Implementing Virtual Networks
Netvisor ONE uses Virtual Networks (vNETs), an abstract network resource realized across a fabric of Pluribus Networks switches. Using vNETs, you can segregate a physical fabric into many logical networks, each with separate resources, network services, and Quality of Service (QoS) guarantees. A vNET allows you to completely separate all traffic in one vNET from the traffic of other vNETs.
Figure 1:Using vNETs with Netvisor ONE
Each vNET has a single point of management. As the fabric administrator, you can create vNETs and assign ownership of each vNET to individuals with responsibility for managing those resources. You can create separate user names and passwords for each vNET manager. Using the separate vNET administration credentials, the vNET admin can use Secure Shell (SSH) to connect to the vNET manager and access a subset of the Netvisor ONE CLI commands to manage that vNET. This way, multiple tenants can share a fabric with each managing a vNET with security, traffic, and resource protection from other vNETs.
vNETs can create very flexible and complex network architectures. For example, a Pluribus Networks switch, or a fabric of switches, can be used to create multiple tenant environments in an OpenStack deployment. In Figure 1 Using vNETs with Netvisor ONE, the diagram displays three vNETs, each with a management interface and a data interface.Netvisor ONE assigns each vNET an IP address pool used for DHCP assignment of IP addresses to each node, server, or OS component.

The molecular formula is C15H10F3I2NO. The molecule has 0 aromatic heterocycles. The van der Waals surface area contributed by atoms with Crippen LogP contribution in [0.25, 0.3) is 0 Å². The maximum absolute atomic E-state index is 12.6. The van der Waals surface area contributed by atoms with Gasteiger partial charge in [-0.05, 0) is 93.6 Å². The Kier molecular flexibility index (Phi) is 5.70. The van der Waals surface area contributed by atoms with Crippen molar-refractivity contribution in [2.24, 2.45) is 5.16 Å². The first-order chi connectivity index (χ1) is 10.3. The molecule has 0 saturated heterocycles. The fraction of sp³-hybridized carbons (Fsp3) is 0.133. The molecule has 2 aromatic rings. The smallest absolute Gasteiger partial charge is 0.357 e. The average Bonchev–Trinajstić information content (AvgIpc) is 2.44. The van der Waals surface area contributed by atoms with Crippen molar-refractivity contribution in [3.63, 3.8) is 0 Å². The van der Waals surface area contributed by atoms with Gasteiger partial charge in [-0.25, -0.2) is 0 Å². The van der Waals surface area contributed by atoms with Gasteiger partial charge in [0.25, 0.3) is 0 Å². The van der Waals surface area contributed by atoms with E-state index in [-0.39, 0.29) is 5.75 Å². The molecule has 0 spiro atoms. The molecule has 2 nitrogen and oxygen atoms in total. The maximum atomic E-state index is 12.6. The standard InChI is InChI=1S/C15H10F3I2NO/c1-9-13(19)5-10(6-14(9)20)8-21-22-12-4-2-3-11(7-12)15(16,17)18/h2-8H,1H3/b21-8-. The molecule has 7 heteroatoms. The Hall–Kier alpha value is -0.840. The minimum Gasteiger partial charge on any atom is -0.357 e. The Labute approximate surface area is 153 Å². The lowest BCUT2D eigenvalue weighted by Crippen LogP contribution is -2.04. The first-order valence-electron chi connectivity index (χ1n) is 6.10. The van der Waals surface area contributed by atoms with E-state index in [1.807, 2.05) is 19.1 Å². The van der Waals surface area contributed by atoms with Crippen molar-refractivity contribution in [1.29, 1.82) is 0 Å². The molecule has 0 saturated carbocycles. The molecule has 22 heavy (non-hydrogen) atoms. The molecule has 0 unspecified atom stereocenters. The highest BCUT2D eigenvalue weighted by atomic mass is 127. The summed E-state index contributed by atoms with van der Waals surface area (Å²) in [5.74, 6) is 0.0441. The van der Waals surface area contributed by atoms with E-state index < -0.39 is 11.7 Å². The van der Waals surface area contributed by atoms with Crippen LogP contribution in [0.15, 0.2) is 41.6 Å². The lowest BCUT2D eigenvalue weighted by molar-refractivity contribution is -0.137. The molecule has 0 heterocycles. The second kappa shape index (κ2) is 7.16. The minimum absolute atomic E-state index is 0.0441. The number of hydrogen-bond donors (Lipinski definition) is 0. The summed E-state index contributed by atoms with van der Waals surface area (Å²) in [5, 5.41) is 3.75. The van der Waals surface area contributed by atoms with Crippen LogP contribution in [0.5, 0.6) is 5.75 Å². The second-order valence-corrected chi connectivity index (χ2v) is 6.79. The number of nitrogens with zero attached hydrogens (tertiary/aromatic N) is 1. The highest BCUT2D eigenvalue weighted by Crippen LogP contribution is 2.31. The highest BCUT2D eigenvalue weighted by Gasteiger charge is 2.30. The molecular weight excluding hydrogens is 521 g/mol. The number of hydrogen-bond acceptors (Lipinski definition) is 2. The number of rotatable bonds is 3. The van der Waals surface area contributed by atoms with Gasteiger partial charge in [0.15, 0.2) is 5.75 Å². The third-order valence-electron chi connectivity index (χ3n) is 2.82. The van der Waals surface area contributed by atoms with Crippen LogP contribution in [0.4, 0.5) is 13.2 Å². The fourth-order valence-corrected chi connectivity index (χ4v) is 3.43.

Underlying each vNET lies the vNET manager. Each vNET manager runs in a zone. When you create services for a vNET, the services occupy the same zone on a switch. Netvisor ONE designates a shared service and created by default when creating services. However, each zone can only support a single instance of a service. If you need a second service instance for a vNET, then it needs to occupy a separate zone. Netvisor ONE designates the zone as a dedicated service. In most cases, you can create services as shared unless you specifically want to create a dedicated service.
When you create a fabric, Netvisor ONE automatically creates a vNET with the name fabric-name-global. This vNET owns all resources within the fabric, and as you create new vNETs, resources move from the default vNET to the new vNETs. Global services remain in the default vNET unless assigned specifically to a vNET.